I knew that physically I could not do the job anymore and had to come to terms with that. I also needed to begin a process of healing, emotionally & psychologically. I began the medical retirement process and shortly after my DUI I went to rehab where I medically detoxed for seven days followed by 30 days of inpatient treatment. To my surprise, 45% of the patients there were police officers and I realized that I was not alone in what I had been experiencing. That was just for that 30-day window when I was there and does not include the countless other police officers and firefighters that had been attending outpatient treatment.

When I completed treatment, I began to truly and fully physically and emotionally feel all of the pain and it felt like a tidal wave crashing over me. My son became my reason to live and this pain I knew I had to experience and work through if I was ever going to have a shot at life and as a father.

I vowed to myself then, that I would never fall back into the patterns of behavior I learned early on. For the first time in my life as a police officer I stopped caring about what others thought of me. Of all the significant traumas that I’ve tried to overcome, I now faced divorce and the hardest reality that my son, the one thing that I lived for, would no longer be living with me. From there I went to a trauma retreat called WCPR.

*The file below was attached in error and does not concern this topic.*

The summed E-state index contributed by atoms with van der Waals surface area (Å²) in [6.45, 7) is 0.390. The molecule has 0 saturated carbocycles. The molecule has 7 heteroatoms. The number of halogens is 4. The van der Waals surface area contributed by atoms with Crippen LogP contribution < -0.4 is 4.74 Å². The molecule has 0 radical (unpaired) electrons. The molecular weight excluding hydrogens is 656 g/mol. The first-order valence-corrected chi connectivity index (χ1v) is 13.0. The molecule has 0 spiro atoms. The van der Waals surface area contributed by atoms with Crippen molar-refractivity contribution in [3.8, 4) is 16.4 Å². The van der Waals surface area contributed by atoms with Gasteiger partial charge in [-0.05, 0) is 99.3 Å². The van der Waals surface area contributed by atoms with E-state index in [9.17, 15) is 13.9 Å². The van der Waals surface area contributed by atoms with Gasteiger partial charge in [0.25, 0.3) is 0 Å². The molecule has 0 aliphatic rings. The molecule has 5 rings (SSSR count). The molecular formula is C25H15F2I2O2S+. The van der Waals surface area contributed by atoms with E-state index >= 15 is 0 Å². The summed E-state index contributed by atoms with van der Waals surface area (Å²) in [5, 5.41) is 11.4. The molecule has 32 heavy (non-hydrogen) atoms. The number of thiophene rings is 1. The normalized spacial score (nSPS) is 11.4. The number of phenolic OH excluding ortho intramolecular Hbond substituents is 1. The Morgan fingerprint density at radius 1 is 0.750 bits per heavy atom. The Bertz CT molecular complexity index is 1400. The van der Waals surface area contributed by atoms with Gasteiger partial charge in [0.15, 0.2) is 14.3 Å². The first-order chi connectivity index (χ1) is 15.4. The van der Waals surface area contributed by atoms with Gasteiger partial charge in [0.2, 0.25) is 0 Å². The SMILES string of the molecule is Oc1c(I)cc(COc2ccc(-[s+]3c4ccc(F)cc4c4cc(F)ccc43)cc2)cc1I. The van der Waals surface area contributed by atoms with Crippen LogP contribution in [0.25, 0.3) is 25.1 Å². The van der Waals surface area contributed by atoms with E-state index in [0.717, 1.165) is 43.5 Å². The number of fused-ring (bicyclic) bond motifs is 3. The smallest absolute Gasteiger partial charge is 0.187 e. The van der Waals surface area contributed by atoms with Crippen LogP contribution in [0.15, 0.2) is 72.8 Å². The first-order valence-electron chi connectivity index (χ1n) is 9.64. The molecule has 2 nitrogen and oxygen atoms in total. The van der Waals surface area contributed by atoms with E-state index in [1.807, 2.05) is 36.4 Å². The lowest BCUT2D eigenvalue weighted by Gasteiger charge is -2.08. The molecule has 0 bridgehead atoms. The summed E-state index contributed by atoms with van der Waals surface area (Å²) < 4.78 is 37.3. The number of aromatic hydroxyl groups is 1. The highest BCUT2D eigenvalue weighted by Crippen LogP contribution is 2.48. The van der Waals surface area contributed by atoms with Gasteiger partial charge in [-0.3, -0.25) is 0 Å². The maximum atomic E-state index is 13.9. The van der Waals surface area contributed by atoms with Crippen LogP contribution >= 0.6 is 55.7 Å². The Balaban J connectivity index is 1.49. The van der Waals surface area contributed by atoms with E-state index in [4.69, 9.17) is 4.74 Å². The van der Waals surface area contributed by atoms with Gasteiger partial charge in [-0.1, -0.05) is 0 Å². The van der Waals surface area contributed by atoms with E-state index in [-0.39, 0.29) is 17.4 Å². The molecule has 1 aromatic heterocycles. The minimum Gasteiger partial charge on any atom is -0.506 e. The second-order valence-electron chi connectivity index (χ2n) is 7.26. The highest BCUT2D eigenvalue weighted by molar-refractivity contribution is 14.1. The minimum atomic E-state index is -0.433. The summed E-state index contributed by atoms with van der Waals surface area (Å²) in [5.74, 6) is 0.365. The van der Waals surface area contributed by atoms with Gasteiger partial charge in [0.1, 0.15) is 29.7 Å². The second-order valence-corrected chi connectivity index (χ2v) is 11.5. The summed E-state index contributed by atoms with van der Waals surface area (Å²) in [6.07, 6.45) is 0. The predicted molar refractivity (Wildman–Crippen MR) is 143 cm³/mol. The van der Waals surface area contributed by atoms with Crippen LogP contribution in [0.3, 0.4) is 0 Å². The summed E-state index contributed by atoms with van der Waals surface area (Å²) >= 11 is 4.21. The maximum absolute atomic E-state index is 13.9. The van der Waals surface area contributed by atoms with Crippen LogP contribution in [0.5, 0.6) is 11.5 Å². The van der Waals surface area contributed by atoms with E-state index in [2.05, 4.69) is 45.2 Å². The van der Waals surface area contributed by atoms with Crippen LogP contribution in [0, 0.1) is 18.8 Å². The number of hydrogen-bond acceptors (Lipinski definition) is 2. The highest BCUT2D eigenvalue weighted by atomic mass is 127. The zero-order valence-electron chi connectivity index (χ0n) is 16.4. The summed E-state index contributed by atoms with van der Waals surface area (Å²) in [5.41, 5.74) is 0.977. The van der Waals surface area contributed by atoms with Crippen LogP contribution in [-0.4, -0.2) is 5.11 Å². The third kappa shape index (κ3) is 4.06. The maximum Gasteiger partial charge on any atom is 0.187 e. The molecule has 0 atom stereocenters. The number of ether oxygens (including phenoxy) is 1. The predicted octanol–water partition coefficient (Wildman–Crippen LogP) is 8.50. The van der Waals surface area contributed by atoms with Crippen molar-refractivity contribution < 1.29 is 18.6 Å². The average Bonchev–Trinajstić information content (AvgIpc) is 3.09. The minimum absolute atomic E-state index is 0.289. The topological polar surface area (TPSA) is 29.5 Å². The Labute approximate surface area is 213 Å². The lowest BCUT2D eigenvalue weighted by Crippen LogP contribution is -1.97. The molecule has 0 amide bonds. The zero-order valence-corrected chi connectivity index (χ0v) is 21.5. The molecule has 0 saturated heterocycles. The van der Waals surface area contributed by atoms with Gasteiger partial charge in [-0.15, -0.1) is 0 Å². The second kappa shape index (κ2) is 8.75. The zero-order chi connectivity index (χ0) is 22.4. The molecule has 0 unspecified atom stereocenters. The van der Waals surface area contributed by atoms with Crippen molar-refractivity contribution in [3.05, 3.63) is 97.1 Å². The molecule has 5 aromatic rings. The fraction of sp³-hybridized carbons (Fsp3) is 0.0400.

WCPR is comprised of peers and clinicians that essentially wrote the book on first responder trauma and I always say that this was the place that saved my life. It is where I really began to fully understand trauma and how the body and mind react to it. This is where my healing journey started.

It’s been nearly 3 years since treatment and WCPR where I’ve had to practice what I learned and my responses to triggers, memories and the stressors of everyday life events on a daily basis.

To further compound the complexities of recovering from trauma and the issues i’ve experienced in my life as a police officer and life after retirement. I lost all credibility with my family, out of fear that I would continue using substances to mask my pain or numb myself, I was eventually disowned by them.